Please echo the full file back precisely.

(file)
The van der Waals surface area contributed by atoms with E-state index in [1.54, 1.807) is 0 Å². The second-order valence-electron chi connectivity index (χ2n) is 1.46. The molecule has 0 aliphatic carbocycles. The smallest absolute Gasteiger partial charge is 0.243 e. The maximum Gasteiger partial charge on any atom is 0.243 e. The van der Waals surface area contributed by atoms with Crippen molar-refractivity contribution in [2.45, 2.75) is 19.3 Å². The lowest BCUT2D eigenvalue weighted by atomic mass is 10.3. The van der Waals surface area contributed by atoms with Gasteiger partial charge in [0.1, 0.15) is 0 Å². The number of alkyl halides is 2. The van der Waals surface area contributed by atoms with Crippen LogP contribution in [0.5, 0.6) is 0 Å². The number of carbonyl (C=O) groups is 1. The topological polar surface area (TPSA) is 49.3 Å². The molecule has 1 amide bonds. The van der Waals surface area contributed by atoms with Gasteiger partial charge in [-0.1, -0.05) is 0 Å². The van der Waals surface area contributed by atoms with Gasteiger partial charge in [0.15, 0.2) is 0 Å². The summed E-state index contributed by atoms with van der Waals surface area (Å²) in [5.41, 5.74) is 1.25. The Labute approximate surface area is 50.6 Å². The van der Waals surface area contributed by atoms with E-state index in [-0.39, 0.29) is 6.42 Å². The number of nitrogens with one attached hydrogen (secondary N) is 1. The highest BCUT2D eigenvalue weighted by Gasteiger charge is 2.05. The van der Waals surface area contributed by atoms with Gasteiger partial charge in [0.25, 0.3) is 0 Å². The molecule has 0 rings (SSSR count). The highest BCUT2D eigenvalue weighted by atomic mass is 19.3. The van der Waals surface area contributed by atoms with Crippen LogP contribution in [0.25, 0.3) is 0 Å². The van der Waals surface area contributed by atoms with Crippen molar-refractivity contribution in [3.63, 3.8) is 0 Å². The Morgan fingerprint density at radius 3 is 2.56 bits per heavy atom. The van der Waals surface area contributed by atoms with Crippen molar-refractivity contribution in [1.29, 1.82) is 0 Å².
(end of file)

The van der Waals surface area contributed by atoms with E-state index in [1.54, 1.807) is 0 Å². The second-order valence-electron chi connectivity index (χ2n) is 1.46. The molecule has 0 aliphatic carbocycles. The smallest absolute Gasteiger partial charge is 0.243 e. The maximum Gasteiger partial charge on any atom is 0.243 e. The van der Waals surface area contributed by atoms with Crippen molar-refractivity contribution in [2.45, 2.75) is 19.3 Å². The lowest BCUT2D eigenvalue weighted by atomic mass is 10.3. The van der Waals surface area contributed by atoms with Gasteiger partial charge in [0.1, 0.15) is 0 Å². The number of alkyl halides is 2. The van der Waals surface area contributed by atoms with Crippen LogP contribution in [0.5, 0.6) is 0 Å². The number of carbonyl (C=O) groups is 1. The topological polar surface area (TPSA) is 49.3 Å². The molecule has 1 amide bonds. The van der Waals surface area contributed by atoms with Gasteiger partial charge in [-0.1, -0.05) is 0 Å². The van der Waals surface area contributed by atoms with Gasteiger partial charge in [0.15, 0.2) is 0 Å². The summed E-state index contributed by atoms with van der Waals surface area (Å²) in [5.41, 5.74) is 1.25. The Labute approximate surface area is 50.6 Å². The van der Waals surface area contributed by atoms with E-state index in [-0.39, 0.29) is 6.42 Å². The number of nitrogens with one attached hydrogen (secondary N) is 1. The highest BCUT2D eigenvalue weighted by Gasteiger charge is 2.05. The van der Waals surface area contributed by atoms with Gasteiger partial charge in [0.25, 0.3) is 0 Å². The molecule has 0 rings (SSSR count). The highest BCUT2D eigenvalue weighted by atomic mass is 19.3. The van der Waals surface area contributed by atoms with Crippen LogP contribution in [0.25, 0.3) is 0 Å². The van der Waals surface area contributed by atoms with Crippen molar-refractivity contribution in [3.63, 3.8) is 0 Å². The Morgan fingerprint density at radius 3 is 2.56 bits per heavy atom. The van der Waals surface area contributed by atoms with Crippen molar-refractivity contribution in [1.29, 1.82) is 0 Å².